Here''s an example off the top of my head. Say I design a basic Platformer where Color is not merely visual perception, but in fact is directly related to the physical nature of the game world. Say, anytime the player character enters a blue zone, the physics are such that it seems like he''s swimming through water. If he enters an orange zone, the player character (not the camera ) finds himself spinning in space, and all movement is relative to his current orientation at any given moment. Then he enters a green zone and can only move straight up or straight down. Now, if later levels begin to combine all these colors in very small increments, it would be quite a challenge of trying to get from point A to point B, i.e. while still trying to dodge or attack the platform-hopping monsters that invariably would accompany such a game.

It sounds quaint, and pretty weird. Well, it is, but that''s the point. Its a unique challenge, and hopefully one that SOME (certainly not all) would find refreshing.

quote:
I''ve never understood the preoccupation with "trippiness." Ingesting mushrooms and altered states of perception are, IMO, escapist activities and signs of weakness or an inability to continuously cope with reality. Playing games are already an escape from daily tedium; why do we need a second layer of escapism - escape within escape, or escape upon escape?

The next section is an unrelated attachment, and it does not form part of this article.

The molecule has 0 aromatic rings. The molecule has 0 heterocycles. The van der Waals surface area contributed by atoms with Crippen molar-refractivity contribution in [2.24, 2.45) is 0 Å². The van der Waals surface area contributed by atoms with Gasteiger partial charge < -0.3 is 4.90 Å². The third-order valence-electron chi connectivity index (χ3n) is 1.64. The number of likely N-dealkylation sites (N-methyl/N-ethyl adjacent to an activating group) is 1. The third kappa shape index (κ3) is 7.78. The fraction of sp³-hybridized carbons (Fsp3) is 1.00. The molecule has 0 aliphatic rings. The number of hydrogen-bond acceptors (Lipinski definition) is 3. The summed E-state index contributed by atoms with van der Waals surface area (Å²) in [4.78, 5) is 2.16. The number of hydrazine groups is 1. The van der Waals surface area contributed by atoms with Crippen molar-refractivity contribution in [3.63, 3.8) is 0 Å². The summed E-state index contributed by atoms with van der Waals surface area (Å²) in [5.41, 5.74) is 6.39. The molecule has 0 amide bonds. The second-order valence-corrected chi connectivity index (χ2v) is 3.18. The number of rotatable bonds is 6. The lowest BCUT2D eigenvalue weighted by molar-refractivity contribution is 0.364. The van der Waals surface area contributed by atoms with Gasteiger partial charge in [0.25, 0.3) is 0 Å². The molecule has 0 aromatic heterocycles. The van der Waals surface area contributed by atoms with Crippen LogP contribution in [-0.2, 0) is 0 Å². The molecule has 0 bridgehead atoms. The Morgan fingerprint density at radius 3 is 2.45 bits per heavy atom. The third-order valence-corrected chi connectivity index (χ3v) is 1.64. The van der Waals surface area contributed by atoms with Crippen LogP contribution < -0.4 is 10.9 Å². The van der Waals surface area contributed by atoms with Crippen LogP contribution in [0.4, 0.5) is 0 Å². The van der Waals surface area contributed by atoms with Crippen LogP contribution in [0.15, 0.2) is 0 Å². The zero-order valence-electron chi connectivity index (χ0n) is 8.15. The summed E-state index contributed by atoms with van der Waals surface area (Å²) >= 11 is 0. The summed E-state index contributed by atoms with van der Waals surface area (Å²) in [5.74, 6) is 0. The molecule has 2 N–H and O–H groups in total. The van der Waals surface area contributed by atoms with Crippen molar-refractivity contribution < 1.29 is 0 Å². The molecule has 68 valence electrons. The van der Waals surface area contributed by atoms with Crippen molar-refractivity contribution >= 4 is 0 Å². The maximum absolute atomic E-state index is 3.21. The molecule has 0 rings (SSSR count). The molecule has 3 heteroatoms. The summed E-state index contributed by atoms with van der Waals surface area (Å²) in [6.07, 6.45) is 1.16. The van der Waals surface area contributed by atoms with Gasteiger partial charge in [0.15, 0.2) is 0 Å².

My answer, friend, is a resounding "Well, why the heck not!?" :D People play games for all kinds of different reasons, escapism being among the most well-established.. and why not offer a new flavor of escapist experience?

One of the major reasons I design games in the first place is just that: To (safely, without the use of dangerous chemicals) create unique experiences that no one has ever visualized before.

****************************************

Brian Lacy
ForeverDream Studios

Comments? Questions? Curious?


"I create. Therefore I am."

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quote:
Original post by Iron Chef Carnage
Oluseyi, don''t be such a square, man. We don''t need you telling us how to live our lives, you know? I mean, whoa. What if I told you that you couldn''t do whatever you want to do, man? What do you think that would feel like, man? I bet it wouldn''t be too groovy, man.

In all honesty, this can play into the recent discussions on sanity. Changing the appearance of the game world can play right into that. Misperception is something that never really makes its way into games. In fact, I''d like to see things like fatigue and nerves start to play tricks on you. Sounds, sights and even slight control twitches can be put in, to make you feel a little less in control, a little less like you''re controlling an on-screen puppet.
Yeah, I LOVE the idea misperception in games. Never did play Call of Cthulu but that was one thing I was really looking forward to.